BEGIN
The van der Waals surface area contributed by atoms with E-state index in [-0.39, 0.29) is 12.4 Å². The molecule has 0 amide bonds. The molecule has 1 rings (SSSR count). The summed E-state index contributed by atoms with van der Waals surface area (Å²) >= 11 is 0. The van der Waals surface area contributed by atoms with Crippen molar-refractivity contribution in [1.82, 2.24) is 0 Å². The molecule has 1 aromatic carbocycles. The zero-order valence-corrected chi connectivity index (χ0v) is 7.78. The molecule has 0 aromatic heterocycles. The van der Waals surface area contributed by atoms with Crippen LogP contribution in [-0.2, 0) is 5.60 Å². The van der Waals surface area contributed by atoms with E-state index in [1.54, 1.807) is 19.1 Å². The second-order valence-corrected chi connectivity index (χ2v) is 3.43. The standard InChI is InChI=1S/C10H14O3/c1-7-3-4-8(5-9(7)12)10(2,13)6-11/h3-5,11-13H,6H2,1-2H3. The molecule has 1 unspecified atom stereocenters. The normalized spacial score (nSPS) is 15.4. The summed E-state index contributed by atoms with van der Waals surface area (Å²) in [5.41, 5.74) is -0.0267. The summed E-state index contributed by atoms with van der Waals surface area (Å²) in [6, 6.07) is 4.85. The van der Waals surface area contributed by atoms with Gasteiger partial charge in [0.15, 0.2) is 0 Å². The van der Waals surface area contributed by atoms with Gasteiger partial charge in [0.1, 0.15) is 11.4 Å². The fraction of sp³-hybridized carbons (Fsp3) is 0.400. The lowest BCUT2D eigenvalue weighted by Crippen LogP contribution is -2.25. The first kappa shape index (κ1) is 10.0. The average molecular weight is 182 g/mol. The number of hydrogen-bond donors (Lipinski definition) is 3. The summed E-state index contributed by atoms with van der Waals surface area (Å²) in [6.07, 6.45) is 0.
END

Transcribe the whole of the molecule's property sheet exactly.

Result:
The van der Waals surface area contributed by atoms with E-state index in [-0.39, 0.29) is 12.4 Å². The molecule has 0 amide bonds. The molecule has 1 rings (SSSR count). The summed E-state index contributed by atoms with van der Waals surface area (Å²) >= 11 is 0. The van der Waals surface area contributed by atoms with Crippen molar-refractivity contribution in [1.82, 2.24) is 0 Å². The molecule has 1 aromatic carbocycles. The zero-order valence-corrected chi connectivity index (χ0v) is 7.78. The molecule has 0 aromatic heterocycles. The van der Waals surface area contributed by atoms with Crippen LogP contribution in [-0.2, 0) is 5.60 Å². The van der Waals surface area contributed by atoms with E-state index in [1.54, 1.807) is 19.1 Å². The second-order valence-corrected chi connectivity index (χ2v) is 3.43. The standard InChI is InChI=1S/C10H14O3/c1-7-3-4-8(5-9(7)12)10(2,13)6-11/h3-5,11-13H,6H2,1-2H3. The molecule has 1 unspecified atom stereocenters. The normalized spacial score (nSPS) is 15.4. The summed E-state index contributed by atoms with van der Waals surface area (Å²) in [5.41, 5.74) is -0.0267. The summed E-state index contributed by atoms with van der Waals surface area (Å²) in [6, 6.07) is 4.85. The van der Waals surface area contributed by atoms with Gasteiger partial charge in [0.15, 0.2) is 0 Å². The van der Waals surface area contributed by atoms with Gasteiger partial charge in [0.1, 0.15) is 11.4 Å². The fraction of sp³-hybridized carbons (Fsp3) is 0.400. The lowest BCUT2D eigenvalue weighted by Crippen LogP contribution is -2.25. The first kappa shape index (κ1) is 10.0. The average molecular weight is 182 g/mol. The number of hydrogen-bond donors (Lipinski definition) is 3. The summed E-state index contributed by atoms with van der Waals surface area (Å²) in [6.07, 6.45) is 0.